The conceptual framework for a man's search for meaning

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The Elder’s Manifesto

December 9th, 2012 by dimpledbrain

Besides exuding a vampire-like feeling (Elder just strikes me as a Vampire Elder, one of the three original Vampires: Marcus, Viktor, and Amelia), the man of the hour is Alexander Elder, a professional stock trader. Elder was born in Leningrad and grew up in Estonia, where he entered medical school at the age of 16. At 23, while working as a ship’s doctor, he jumped a Soviet Union ship in Africa and received political asylum in the United States. Or so his public profile often goes.

Elder is a genius I must say, having read two of this masterpieces, Trading for a Living and Come Into My Trading Room. His understanding of the stock market is profound, to say the least. Two abridged passages that you may find the same fascination as I do:

(a) Wall Street is named after a wall that kept animals from wandering away from the settlement at the tip of Manhattan. A bull fights by striking up with his horns, a bear fights by striking down with his paws, sheep are passive and fearful followers of trends, tips and gurus.

(b) The decade of the 1930s was the Golden Age of charting.Their work went in two distinct directions. Some, such as Wyckoff and Schabaker saw charts as a graphic record of supply and demand in the markets. Others such as Elliot and Gann searched for a perfect order in the markets, a fascinating but futile undertaking.

Elder’s manifesto, as I call it, is a success template. Although originally meant for stock trading, the framework is every bit intriguing to me that I think it warrants far more in-depth attention than it is now.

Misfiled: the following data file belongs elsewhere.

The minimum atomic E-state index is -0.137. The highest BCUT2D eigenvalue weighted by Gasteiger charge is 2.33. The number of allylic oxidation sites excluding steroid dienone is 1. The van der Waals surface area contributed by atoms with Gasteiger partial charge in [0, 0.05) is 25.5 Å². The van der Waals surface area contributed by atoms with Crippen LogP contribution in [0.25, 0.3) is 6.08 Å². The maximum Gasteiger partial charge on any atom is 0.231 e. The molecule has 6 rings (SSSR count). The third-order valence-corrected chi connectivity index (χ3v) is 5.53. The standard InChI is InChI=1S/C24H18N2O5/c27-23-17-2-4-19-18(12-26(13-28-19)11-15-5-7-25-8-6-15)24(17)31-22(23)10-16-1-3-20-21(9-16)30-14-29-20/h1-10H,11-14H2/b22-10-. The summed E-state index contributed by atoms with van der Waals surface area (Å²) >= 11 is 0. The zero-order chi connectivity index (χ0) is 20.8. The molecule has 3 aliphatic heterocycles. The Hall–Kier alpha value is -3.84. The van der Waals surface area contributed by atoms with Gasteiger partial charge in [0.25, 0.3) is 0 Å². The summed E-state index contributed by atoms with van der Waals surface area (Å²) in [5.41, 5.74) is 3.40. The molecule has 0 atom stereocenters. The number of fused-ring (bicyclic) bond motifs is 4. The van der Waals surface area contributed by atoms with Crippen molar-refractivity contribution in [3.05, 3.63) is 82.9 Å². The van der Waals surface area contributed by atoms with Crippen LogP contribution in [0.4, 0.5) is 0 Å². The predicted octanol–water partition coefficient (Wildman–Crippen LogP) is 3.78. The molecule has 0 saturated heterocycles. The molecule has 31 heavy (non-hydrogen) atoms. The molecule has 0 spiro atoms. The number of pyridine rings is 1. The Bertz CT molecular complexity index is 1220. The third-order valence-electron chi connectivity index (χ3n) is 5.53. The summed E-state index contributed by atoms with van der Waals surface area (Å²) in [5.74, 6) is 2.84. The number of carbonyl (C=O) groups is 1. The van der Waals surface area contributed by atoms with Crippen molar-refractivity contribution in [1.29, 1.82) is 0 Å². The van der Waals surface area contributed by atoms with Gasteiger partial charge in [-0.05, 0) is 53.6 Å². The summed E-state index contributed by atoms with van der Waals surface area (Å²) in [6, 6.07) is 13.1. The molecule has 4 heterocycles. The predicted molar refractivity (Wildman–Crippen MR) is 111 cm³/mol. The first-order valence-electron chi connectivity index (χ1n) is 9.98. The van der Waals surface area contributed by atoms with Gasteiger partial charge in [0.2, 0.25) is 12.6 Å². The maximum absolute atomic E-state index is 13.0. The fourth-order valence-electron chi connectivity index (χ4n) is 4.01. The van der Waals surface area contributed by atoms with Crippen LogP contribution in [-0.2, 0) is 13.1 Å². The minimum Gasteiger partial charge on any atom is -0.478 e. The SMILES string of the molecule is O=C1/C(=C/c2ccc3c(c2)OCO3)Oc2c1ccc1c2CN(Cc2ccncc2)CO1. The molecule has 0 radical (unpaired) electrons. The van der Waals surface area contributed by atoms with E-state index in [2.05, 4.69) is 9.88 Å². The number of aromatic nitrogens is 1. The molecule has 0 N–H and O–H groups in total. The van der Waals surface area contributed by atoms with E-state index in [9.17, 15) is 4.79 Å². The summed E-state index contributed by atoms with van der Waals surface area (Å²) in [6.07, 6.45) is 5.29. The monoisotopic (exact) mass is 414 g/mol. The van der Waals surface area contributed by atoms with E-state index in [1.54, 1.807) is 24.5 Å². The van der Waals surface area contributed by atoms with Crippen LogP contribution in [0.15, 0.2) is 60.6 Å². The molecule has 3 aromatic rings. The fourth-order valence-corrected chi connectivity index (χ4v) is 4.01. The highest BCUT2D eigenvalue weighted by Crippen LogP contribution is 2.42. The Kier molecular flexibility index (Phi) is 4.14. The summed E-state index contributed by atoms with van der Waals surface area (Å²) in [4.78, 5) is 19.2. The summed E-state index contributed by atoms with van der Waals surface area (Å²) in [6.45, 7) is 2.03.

The 3 Ms are:

(1) Mind

(2) Method

(3) Money Management

Many self help or ‘how-to’ books only focus on one or two of the three areas at best. It will be tempting to speculate that 70% of the books out there focus on #2, i.e. method and the remaining ones are probably on #3, i.e. money management.

Method or the technical know how includes a series of steps to acquire a desired craft. E.g. books on how to make money online, how to profit from real estate etc. Finance books may be #2 or #3; if it’s written to acquire the technical skill of understanding financial statements, then it’s #2. If it’s to save money, then it could be #3, from an individual perspective.

#1 or mind deals with psyche. It is the mindset required to perfect the chosen craft and it differs from one skill to another. Generally, however, it is safe to assume that independent, critical and clear thinking apply to all.

In my mind, to succeed in anything, we need to devote our time equally to each of the three areas.

I have selected this piece of framework to be the third in Dimpledbrain’s List (in the future, preferably when I’m nearer to my deathbed, I may afford a punchier line like dimpledbrain’s five bullets or dimpledbrain’s seven steps when it appears to my mind that the list is conveniently satisfactory).

To date, Dimpledbrain’s Draft List is as follows:

(1) A Great Man is One Sentence (click here for the post)

(2) A Great Man is Also One Question (click here for the post)

(3) The Elder’s Manifesto


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